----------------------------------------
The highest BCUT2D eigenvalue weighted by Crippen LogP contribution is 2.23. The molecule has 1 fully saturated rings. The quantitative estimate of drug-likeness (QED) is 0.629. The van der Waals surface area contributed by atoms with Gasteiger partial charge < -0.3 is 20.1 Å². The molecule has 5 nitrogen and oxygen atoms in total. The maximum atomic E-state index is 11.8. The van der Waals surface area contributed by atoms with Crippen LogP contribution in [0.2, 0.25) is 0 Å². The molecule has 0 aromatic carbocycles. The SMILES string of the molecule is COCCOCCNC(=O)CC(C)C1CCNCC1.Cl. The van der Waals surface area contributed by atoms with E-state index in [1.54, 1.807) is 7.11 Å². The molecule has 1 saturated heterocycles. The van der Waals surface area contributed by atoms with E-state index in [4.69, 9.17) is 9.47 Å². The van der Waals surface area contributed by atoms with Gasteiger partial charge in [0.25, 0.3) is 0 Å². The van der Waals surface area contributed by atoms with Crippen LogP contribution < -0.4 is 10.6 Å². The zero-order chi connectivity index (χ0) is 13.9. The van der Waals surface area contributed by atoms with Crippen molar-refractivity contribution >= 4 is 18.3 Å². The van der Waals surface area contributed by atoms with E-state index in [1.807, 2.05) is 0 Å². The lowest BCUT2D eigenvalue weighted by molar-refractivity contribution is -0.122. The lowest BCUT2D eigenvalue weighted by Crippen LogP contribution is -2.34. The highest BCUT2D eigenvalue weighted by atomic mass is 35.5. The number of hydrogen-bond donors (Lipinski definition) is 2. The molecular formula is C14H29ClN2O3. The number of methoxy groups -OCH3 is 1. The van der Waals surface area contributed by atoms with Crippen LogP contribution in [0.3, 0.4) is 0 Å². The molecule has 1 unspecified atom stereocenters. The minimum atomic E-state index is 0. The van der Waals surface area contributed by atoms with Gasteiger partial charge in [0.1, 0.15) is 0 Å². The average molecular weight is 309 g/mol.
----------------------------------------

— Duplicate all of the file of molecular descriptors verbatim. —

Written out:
The highest BCUT2D eigenvalue weighted by Crippen LogP contribution is 2.23. The molecule has 1 fully saturated rings. The quantitative estimate of drug-likeness (QED) is 0.629. The van der Waals surface area contributed by atoms with Gasteiger partial charge < -0.3 is 20.1 Å². The molecule has 5 nitrogen and oxygen atoms in total. The maximum atomic E-state index is 11.8. The van der Waals surface area contributed by atoms with Crippen LogP contribution in [0.2, 0.25) is 0 Å². The molecule has 0 aromatic carbocycles. The SMILES string of the molecule is COCCOCCNC(=O)CC(C)C1CCNCC1.Cl. The van der Waals surface area contributed by atoms with E-state index in [1.54, 1.807) is 7.11 Å². The molecule has 1 saturated heterocycles. The van der Waals surface area contributed by atoms with E-state index in [4.69, 9.17) is 9.47 Å². The van der Waals surface area contributed by atoms with Gasteiger partial charge in [0.25, 0.3) is 0 Å². The van der Waals surface area contributed by atoms with Crippen LogP contribution < -0.4 is 10.6 Å². The zero-order chi connectivity index (χ0) is 13.9. The van der Waals surface area contributed by atoms with Crippen molar-refractivity contribution >= 4 is 18.3 Å². The van der Waals surface area contributed by atoms with E-state index in [1.807, 2.05) is 0 Å². The lowest BCUT2D eigenvalue weighted by molar-refractivity contribution is -0.122. The lowest BCUT2D eigenvalue weighted by Crippen LogP contribution is -2.34. The highest BCUT2D eigenvalue weighted by atomic mass is 35.5. The number of hydrogen-bond donors (Lipinski definition) is 2. The molecular formula is C14H29ClN2O3. The number of methoxy groups -OCH3 is 1. The van der Waals surface area contributed by atoms with Crippen LogP contribution in [0.3, 0.4) is 0 Å². The molecule has 1 unspecified atom stereocenters. The minimum atomic E-state index is 0. The van der Waals surface area contributed by atoms with Gasteiger partial charge in [0.1, 0.15) is 0 Å². The average molecular weight is 309 g/mol.